The survey contains hundreds of questions about target customers, cost and features. The results are available by clicking here. You can also complete an online survey about your requirements, then view the 10 best systems for your needs based on percentage fit calculations here. As with all our surveys, we were unable to validate the information supplied to us by the vendors. However, we don’t think there will be that many intentional mistakes, partly because the vendors will lose credibility if they are caught making false claims.
We contacted Salesforce and Microsoft to get their perspective on CRM trends. Not surprisingly, both organizations ranked cloud computing, mobility and social networks at the top of the list.
First, cloud computing. Salesforce started life in the clouds before it became popular. In a true cloud environment (also known as a public cloud), the customer does not worry about upgrades. This is because of what is called multitenant architecture, whereby a single instance of a software application serves multiple customers. Thus when an upgrade occurs, multiple customers are upgraded at the same time.
However, some do not have multitenant architecture. Instead, they have what they call private clouds (or what Salesforce calls false clouds). These solutions have many of the advantages of the public clouds; the vendors also say they offer a more secure and customizable environment. However, customers have to think about upgrades, which can involve costs for services as well as additional computing power during the upgrade.
Mobility is another huge trend. Now, vendors must optimize their applications to run on mobile devices such as iPads, iPhones, Android smartphones and tablets. The objective is to be able to perform most, if not all, functions on a mobile device — whether it be entering or approving a quote or viewing the sales funnel.
Social networking continues to rock the computing world, with more than a billion users on Facebook, 500 million on Twitter and 250 million on LinkedIn. These users provide information about themselves when they sign up and when they comment or express their likes and dislikes. Now CRM vendors see this data as marketing gold and are building tools to exploit it.
One approach is to emulate a Facebook environment within CRM whereby you are notified of products, brands or competitors that are important to an organization. You could also track the number and quality (positive or negative) of posts. Microsoft calls it “social listening.” You might call it spying.
We also asked Microsoft and Salesforce about their unique features and/or differentiators. Microsoft spoke about its analytic functionality and its integration with Outlook, Lync and SharePoint. Microsoft Dynamics CRM allows a user to work in a browser or in Outlook, which is a compelling approach for anyone already spending a lot of their day in Outlook. We also asked about the delay in providing integration with Microsoft’s ERP systems. The answer was that there were higher priorities in responding to today’s big trends.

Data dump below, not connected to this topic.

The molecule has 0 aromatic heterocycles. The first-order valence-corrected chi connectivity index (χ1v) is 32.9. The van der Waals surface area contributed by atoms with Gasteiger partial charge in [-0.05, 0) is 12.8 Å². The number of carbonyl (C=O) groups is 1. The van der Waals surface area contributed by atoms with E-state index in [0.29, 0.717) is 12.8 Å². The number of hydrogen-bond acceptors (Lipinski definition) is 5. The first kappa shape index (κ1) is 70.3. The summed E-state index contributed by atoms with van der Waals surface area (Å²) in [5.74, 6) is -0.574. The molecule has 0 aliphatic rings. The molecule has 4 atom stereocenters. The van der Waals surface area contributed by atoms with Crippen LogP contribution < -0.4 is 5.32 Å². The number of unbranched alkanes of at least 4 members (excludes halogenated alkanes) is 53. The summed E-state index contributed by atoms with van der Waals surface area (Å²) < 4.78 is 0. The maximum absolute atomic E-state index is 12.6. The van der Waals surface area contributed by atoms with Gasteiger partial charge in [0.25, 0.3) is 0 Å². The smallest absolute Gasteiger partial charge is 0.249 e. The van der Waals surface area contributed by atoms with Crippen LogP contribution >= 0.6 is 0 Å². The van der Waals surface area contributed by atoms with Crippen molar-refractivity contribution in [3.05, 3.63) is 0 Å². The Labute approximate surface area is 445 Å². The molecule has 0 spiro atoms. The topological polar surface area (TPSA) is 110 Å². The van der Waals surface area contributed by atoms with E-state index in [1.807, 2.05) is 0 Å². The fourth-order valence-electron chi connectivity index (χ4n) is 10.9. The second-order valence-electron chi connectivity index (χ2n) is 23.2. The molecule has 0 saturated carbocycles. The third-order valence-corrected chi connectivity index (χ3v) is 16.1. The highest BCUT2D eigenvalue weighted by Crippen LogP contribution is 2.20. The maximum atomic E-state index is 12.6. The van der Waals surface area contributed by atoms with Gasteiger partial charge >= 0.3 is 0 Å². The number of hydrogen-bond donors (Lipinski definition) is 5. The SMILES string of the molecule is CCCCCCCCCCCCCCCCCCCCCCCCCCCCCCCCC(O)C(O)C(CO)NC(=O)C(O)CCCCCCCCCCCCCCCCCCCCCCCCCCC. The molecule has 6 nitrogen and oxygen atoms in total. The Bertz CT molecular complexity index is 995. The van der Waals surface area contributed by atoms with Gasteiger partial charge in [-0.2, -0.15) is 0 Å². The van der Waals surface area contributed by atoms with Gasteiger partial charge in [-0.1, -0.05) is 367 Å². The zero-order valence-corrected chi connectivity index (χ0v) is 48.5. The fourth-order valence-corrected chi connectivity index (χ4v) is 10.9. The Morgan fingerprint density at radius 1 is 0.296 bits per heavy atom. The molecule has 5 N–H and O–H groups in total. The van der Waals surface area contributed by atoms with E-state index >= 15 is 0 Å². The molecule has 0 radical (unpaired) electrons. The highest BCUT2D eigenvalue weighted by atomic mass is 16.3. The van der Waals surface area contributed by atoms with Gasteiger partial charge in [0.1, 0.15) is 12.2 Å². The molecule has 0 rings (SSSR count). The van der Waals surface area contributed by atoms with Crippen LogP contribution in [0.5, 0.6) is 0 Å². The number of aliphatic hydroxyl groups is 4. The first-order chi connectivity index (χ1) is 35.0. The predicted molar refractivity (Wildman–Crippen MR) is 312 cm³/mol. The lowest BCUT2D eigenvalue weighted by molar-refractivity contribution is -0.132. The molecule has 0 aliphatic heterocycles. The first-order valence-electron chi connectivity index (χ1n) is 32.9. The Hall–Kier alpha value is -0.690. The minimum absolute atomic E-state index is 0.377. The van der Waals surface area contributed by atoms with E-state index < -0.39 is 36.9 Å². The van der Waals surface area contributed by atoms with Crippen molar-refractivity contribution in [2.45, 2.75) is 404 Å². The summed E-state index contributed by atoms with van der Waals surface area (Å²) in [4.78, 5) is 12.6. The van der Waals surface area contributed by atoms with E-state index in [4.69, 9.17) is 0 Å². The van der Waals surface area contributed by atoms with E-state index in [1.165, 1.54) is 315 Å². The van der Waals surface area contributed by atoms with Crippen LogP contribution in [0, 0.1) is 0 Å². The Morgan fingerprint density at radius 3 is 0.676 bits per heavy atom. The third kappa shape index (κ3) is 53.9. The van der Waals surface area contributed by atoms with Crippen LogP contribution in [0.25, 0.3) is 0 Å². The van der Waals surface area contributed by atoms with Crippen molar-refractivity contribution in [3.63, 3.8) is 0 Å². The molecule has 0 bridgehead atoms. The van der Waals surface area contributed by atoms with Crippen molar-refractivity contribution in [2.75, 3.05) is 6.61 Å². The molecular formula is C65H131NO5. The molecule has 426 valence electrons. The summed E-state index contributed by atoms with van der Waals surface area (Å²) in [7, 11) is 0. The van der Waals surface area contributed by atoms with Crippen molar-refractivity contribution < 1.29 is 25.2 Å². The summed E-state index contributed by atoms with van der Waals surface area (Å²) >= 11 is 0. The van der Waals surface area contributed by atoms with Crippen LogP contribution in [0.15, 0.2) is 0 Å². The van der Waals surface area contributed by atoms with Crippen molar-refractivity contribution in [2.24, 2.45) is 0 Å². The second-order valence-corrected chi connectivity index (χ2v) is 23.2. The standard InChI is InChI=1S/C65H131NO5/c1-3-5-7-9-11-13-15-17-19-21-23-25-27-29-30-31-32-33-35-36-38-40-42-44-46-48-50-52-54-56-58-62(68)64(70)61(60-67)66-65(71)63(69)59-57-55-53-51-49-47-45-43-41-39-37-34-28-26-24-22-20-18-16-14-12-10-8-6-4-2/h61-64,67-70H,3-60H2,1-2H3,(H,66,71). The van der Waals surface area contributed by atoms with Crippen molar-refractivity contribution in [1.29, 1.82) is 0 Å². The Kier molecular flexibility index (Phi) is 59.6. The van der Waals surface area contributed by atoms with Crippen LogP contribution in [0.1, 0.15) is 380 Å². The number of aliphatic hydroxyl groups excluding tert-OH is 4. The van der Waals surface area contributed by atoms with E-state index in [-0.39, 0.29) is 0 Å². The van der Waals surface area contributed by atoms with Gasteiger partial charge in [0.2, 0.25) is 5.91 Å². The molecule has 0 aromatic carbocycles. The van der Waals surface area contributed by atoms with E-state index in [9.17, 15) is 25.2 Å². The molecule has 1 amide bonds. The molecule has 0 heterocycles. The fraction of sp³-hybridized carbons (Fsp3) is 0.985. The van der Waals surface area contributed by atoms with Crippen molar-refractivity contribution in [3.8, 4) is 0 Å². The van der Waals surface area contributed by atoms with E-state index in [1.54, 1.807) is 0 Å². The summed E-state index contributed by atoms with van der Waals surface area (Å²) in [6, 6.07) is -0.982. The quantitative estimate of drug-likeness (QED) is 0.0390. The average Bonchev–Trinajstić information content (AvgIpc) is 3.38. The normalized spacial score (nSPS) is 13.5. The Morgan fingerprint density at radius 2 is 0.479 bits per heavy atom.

Salesforce sees its differentiators in its true cloud offering as well as its AppExchange, which includes 2,000 applications built with Salesforce tools. AppExchange includes tools for analytics, electronic signatures and full-blown applications such as FinancialForce, which is an accounting/ERP system. Salesforce has now taken an industry-specific approach and will focus on a number of industries. As part of the new strategy, the company will recruit industry experts who then serve as ambassadors for the product. This strategy has worked well in ERP and we expect the same to occur with CRM
Although Salesforce and Microsoft Dynamics CRM are very popular, they are not the only game in town. Some organizations have ERP solutions that include an embedded CRM system. Other organizations are working with older applications that still work. Still others are looking for less expensive alternatives. Some vendors such as Insightly offer a free version until a certain number of users or records are reached. And finally there are CRM systems that have been designed for a specific industry. Since just about every organization — from corner groceries to the federal government — requires CRM, there is no shortage of software vendors in the marketplace, often with competitive pricing to offer.